10) Djent: By definition it’s basically a riff-type and a time-signature; so again – not enough variety within the style.
11) Thrash metal: One of the “greater” genres (as opposed to one of the decidedly “lesser” genres like glam metal or deathcore), thrash admittedly does have a wide and respectable tradition. But again – for me it’s a bit dated. Slayer’s the only thrash band I’ve ever been a rabid fan of, and I mainly see it as an ancestor of death metal which was made redundant by its descendent. The thrash bands which don’t follow that darker lineage – such as speed metal or the crossover acts – have never really interested me much.
12) Doom metal: A long-standing and still-active genre; but generally a much more orthodox one and therefore kind of dated too. Plus I do tire of slow tempos pretty quickly; and I tend to prefer songs under six minutes.
13) Industrial metal: Too hit-and-miss, quality-wise.
14) Post-metal: Some interesting stuff happens under this banner; but again, there’s just not quite enough scope for my liking, and also not enough up-tempo material. (A disturbingly large proportion of it seems to be instrumental, too; which has had the significant effect of teaching me how much I prefer music with vocals, curiously.)
15) Sludge: Ditto 14.
16) Glam metal: In retrospect there was actually some decent playing and songwriting in glam; but there was also a shit-ton of crap. Plus, like a lot of people I was never able to get past the whack imagery. And it goes without saying that it’s one of those dead genres, Steel Panther’s efforts notwithstanding. I haven’t got any glam CDs in my collection unless you count Van Halen.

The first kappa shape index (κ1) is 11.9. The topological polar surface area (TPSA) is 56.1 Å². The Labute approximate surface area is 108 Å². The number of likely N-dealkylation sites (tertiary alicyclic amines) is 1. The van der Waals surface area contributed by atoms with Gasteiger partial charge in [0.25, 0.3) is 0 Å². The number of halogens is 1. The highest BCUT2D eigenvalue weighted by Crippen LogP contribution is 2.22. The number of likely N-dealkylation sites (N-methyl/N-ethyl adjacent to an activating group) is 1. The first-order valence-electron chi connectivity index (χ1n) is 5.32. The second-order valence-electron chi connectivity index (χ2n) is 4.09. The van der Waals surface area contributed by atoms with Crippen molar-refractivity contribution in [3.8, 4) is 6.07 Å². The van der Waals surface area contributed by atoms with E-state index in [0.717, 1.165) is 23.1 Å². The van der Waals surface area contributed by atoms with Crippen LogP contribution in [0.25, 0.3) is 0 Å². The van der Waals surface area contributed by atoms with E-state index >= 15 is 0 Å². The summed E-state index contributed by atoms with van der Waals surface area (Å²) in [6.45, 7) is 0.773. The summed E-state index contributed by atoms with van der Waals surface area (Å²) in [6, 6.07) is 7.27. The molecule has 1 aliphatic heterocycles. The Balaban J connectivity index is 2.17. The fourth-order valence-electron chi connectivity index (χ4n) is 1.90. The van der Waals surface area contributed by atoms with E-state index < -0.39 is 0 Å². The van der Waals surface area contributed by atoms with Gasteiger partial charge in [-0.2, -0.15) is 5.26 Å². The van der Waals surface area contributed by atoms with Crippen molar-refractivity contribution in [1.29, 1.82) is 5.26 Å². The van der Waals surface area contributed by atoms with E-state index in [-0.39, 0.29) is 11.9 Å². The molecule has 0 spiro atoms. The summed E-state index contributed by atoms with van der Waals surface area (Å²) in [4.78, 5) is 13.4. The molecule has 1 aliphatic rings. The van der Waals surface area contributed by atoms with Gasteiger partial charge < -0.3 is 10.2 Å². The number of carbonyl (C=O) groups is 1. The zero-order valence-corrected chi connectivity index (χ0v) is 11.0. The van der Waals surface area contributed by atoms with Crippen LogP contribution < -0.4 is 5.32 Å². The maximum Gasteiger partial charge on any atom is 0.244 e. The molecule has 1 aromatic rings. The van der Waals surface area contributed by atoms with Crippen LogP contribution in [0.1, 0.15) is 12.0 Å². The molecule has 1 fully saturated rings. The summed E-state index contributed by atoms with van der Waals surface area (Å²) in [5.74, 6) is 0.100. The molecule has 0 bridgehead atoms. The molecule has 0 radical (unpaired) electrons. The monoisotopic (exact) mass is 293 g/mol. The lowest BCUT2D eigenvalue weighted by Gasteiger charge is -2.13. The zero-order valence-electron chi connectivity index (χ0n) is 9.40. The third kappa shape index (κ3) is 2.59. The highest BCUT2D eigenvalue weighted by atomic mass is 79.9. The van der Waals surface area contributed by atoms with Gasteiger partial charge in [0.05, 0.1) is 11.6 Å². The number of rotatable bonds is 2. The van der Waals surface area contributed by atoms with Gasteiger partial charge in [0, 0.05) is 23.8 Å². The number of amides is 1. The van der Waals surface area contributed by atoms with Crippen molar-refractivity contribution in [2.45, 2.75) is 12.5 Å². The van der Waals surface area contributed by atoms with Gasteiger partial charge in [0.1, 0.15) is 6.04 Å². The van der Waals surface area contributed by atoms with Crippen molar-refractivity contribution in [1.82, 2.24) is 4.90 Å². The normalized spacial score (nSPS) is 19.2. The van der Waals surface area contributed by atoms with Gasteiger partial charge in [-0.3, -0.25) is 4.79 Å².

17) Black metal: Like thrash, one of the “greater genres” in its own right; but one which to this day I have always regarded as a less-reliable adjunct of death metal boasting on average a slightly lower level of quality control (at least most of the time). Like death metal, black metal spends (or at least has spent in the past) a lot more time at the cutting edge than other heavy metal sub-genres, which keeps it fresh and exciting. But in my experience, it simply doesn’t deliver as often; and it goes without saying that it’s slightly more of an acquired taste. Plus, I really fuckin’ hate the symphonic ones. (Emperor, Cradle of Filth and Burzum are the only three conspicuously keyboard-oriented black metal bands I’ve ever gotten into to any extent.) I tend to visit the pawnbroker with CDs I found underwhelming, and I’ve sold a lot more black metal CDs over the years than I have death metal ones. So as close a contest as it may be, I’d still choose death metal over black metal if I had to.
18) Prog metal: As we’ve previously discussed here on the Toilet, “progression” can be found anywhere in metal, but for the purposes of using the term to denote Dream Theater / Fates Warning / Rush-type fare: There’s a lifetime of great stuff under this umbrella; but again – for me personally it’s very hit-and-miss. Plus, I tend to prefer metal which musically makes a statement rather than exploring the lack of one. I’ve long felt that the more “progressive” a band gets, the less “metal” they become; and I’ll stay on this side of the fence for the foreseeable future.
So that’s it, basically! Over to you: Commit to a sub-genre, and tell us why – and why not everything else?
Note: I do acknowledge that some may think I’m cheating by choosing “death metal” broadly rather than selecting more specifically from among tech, melo-, brutal, etc. I’ll respect that accusation if it’s leveled at me. Hey – if you can pin your choices onto one specific microgenre and give us an extensively cogent explanation why, you’ll win the Toilet today, for sure! But for the general purposes of the rules, let’s assume that by “specific metal sub-genre”, we mean anything which boasts its own Wikipedia entry (which “Death Metal” does the last time I looked); rather than just a paragraph within an existing entry (which is all “Melodic Death Metal” has, the last time I looked).